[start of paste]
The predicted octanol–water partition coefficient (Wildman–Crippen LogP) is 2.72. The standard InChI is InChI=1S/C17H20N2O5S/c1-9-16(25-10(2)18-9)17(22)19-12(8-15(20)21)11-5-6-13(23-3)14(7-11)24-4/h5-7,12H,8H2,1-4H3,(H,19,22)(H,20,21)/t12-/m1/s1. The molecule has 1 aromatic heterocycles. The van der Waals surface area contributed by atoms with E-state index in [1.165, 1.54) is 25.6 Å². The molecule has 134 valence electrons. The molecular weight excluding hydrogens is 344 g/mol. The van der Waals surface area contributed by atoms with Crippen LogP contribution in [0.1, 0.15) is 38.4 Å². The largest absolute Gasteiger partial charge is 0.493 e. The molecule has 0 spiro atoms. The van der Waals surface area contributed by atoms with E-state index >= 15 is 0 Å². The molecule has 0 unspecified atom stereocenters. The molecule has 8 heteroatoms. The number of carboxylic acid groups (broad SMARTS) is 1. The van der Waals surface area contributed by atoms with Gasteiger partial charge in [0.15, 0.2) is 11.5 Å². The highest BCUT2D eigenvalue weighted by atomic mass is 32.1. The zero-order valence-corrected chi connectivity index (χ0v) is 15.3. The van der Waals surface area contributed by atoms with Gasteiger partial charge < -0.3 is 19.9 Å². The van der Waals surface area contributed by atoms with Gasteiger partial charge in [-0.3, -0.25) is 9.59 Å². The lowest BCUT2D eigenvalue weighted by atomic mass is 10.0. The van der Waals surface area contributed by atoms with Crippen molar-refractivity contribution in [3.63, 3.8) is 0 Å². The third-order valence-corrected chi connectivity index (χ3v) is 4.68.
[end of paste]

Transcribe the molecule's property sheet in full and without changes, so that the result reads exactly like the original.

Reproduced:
The predicted octanol–water partition coefficient (Wildman–Crippen LogP) is 2.72. The standard InChI is InChI=1S/C17H20N2O5S/c1-9-16(25-10(2)18-9)17(22)19-12(8-15(20)21)11-5-6-13(23-3)14(7-11)24-4/h5-7,12H,8H2,1-4H3,(H,19,22)(H,20,21)/t12-/m1/s1. The molecule has 1 aromatic heterocycles. The van der Waals surface area contributed by atoms with E-state index in [1.165, 1.54) is 25.6 Å². The molecule has 134 valence electrons. The molecular weight excluding hydrogens is 344 g/mol. The van der Waals surface area contributed by atoms with Crippen LogP contribution in [0.1, 0.15) is 38.4 Å². The largest absolute Gasteiger partial charge is 0.493 e. The molecule has 0 spiro atoms. The van der Waals surface area contributed by atoms with E-state index >= 15 is 0 Å². The molecule has 0 unspecified atom stereocenters. The molecule has 8 heteroatoms. The number of carboxylic acid groups (broad SMARTS) is 1. The van der Waals surface area contributed by atoms with Gasteiger partial charge in [0.15, 0.2) is 11.5 Å². The highest BCUT2D eigenvalue weighted by atomic mass is 32.1. The zero-order valence-corrected chi connectivity index (χ0v) is 15.3. The van der Waals surface area contributed by atoms with Gasteiger partial charge < -0.3 is 19.9 Å². The van der Waals surface area contributed by atoms with Gasteiger partial charge in [-0.3, -0.25) is 9.59 Å². The lowest BCUT2D eigenvalue weighted by atomic mass is 10.0. The van der Waals surface area contributed by atoms with Crippen molar-refractivity contribution in [3.63, 3.8) is 0 Å². The third-order valence-corrected chi connectivity index (χ3v) is 4.68.